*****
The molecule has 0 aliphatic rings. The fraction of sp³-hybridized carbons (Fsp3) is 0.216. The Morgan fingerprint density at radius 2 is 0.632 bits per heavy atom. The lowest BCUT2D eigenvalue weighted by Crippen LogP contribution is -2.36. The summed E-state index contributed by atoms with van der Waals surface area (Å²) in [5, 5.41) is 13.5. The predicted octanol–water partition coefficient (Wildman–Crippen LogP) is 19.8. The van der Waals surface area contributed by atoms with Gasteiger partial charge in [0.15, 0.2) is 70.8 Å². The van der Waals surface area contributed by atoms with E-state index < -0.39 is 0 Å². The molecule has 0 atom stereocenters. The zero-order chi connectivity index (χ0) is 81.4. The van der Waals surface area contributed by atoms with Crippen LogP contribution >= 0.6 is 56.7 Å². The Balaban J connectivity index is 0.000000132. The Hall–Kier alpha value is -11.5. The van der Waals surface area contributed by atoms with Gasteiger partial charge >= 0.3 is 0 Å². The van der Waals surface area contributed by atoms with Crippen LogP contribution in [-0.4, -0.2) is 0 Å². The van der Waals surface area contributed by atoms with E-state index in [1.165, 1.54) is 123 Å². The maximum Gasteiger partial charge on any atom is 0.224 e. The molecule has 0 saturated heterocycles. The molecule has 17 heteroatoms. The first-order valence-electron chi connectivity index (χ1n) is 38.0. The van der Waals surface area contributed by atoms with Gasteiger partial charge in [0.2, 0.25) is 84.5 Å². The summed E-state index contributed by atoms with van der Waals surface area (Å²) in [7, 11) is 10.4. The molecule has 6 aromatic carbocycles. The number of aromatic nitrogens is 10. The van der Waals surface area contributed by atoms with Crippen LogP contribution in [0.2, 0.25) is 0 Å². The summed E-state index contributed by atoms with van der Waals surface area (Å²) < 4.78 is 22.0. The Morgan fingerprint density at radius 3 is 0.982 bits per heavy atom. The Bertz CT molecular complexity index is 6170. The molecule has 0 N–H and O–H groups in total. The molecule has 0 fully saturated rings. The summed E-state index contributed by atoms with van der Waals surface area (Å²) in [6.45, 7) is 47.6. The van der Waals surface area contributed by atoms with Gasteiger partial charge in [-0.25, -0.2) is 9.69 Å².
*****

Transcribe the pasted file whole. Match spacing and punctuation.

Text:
The molecule has 0 aliphatic rings. The fraction of sp³-hybridized carbons (Fsp3) is 0.216. The Morgan fingerprint density at radius 2 is 0.632 bits per heavy atom. The lowest BCUT2D eigenvalue weighted by Crippen LogP contribution is -2.36. The summed E-state index contributed by atoms with van der Waals surface area (Å²) in [5, 5.41) is 13.5. The predicted octanol–water partition coefficient (Wildman–Crippen LogP) is 19.8. The van der Waals surface area contributed by atoms with Gasteiger partial charge in [0.15, 0.2) is 70.8 Å². The van der Waals surface area contributed by atoms with E-state index < -0.39 is 0 Å². The molecule has 0 atom stereocenters. The zero-order chi connectivity index (χ0) is 81.4. The van der Waals surface area contributed by atoms with Crippen LogP contribution >= 0.6 is 56.7 Å². The Balaban J connectivity index is 0.000000132. The Hall–Kier alpha value is -11.5. The van der Waals surface area contributed by atoms with Gasteiger partial charge >= 0.3 is 0 Å². The van der Waals surface area contributed by atoms with Crippen LogP contribution in [-0.4, -0.2) is 0 Å². The van der Waals surface area contributed by atoms with E-state index in [1.165, 1.54) is 123 Å². The maximum Gasteiger partial charge on any atom is 0.224 e. The molecule has 0 saturated heterocycles. The molecule has 17 heteroatoms. The first-order valence-electron chi connectivity index (χ1n) is 38.0. The van der Waals surface area contributed by atoms with Gasteiger partial charge in [0.2, 0.25) is 84.5 Å². The summed E-state index contributed by atoms with van der Waals surface area (Å²) in [7, 11) is 10.4. The molecule has 6 aromatic carbocycles. The number of aromatic nitrogens is 10. The van der Waals surface area contributed by atoms with Crippen LogP contribution in [0.2, 0.25) is 0 Å². The summed E-state index contributed by atoms with van der Waals surface area (Å²) < 4.78 is 22.0. The Morgan fingerprint density at radius 3 is 0.982 bits per heavy atom. The Bertz CT molecular complexity index is 6170. The molecule has 0 N–H and O–H groups in total. The molecule has 0 fully saturated rings. The summed E-state index contributed by atoms with van der Waals surface area (Å²) in [6.45, 7) is 47.6. The van der Waals surface area contributed by atoms with Gasteiger partial charge in [-0.25, -0.2) is 9.69 Å².